During this excruciating period of fiscal cliff brinkmanship, the public debate is mostly over whether budget cuts or tax increases should play the biggest role in reducing our deficit. Largely ignored are the instances of budget cutting that make the deficit worse. In our industry, the threatened reductions actually drive up taxpayer spending while undercutting small business.
The National Housing Trust represents private and nonprofit landlords who provide affordable housing to 1.2 million low-income tenants, more than 60 percent of whom are elderly or people with disabilities. These landlords operate through what’s known as Project-Based Section 8, which now faces an across-the-board scalping without regard to national priorities.
Here’s the problem: There is a severe shortage of affordable housing in this country. As it is today, we’re providing decent housing for only about a quarter of the low-income households who qualify for them. So, if you cut Section 8, the option for low-income elderly becomes Medicaid-funded nursing homes, which cost four to six times the expense of these rent subsidies, or homeless shelters. In addition, these properties are owned and maintained by private businesses, which face the real possibility of default on their mortgages if Congress and the administration break their contracts.
Congress started Project-Based Section 8 more than 35 years ago when it passed the Housing and Community Development of 1974. At the time, legislators concluded the biggest housing issue for low-income Americans was not substandard housing, but the percentage of income they were spending on housing. So, under Section 8, tenants pay 30 percent of their income for rent. Over the decades, Section 8 programs have been phased out and new ones created, but Congress has always renewed existing subsidies.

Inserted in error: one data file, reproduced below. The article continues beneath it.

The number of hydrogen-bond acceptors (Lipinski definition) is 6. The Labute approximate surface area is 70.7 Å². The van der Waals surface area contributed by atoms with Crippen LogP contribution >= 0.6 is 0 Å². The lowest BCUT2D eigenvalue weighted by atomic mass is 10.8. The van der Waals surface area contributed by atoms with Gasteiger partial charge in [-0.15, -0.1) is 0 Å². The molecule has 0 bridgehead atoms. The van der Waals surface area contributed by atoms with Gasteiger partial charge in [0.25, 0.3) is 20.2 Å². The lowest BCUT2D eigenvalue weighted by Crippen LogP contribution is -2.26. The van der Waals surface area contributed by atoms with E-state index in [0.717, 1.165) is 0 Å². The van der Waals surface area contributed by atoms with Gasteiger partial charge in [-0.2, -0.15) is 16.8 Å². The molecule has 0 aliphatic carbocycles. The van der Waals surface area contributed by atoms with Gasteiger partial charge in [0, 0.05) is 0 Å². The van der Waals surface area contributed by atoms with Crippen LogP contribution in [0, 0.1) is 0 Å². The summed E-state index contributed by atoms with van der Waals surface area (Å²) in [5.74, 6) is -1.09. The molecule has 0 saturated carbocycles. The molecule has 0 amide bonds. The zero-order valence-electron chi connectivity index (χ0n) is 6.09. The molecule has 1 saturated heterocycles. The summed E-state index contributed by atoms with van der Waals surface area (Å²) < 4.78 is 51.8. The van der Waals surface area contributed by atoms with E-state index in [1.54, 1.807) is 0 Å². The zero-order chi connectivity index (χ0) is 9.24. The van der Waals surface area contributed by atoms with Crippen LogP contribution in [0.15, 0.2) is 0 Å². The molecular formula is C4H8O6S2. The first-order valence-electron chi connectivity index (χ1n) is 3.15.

Here’s how it works today. Both for-profit and nonprofit companies agree to provide affordable apartments for low-income elderly, disabled and vulnerable residents in return for a federal contract to pay a portion of their rent.
The federal contract allows the landlord to line up the lenders and investors necessary to build or rehabilitate and then operate these properties. If Congress goes ahead with sequestration, several bad things happen.
First, landlords try to hang on by reducing maintenance and the support services they provide that allow tenants to live independently. Residents certainly can’t pay market rents and, eventually, the money is not there to pay the mortgage. The apartment owners then face default and loss of their properties even as they try to find alternative housing for their tenants. Many of the tenants — even though they’re independent today — will be forced to seek refuge at nursing homes funded through Medicaid at $50,000 per year (compared to $8,000 for rental assistance). And any effort to “fix” the problem later with new funding may be hopeless, since lenders and investors will have run for the exits when they realized the federal government wouldn’t stand behind its word.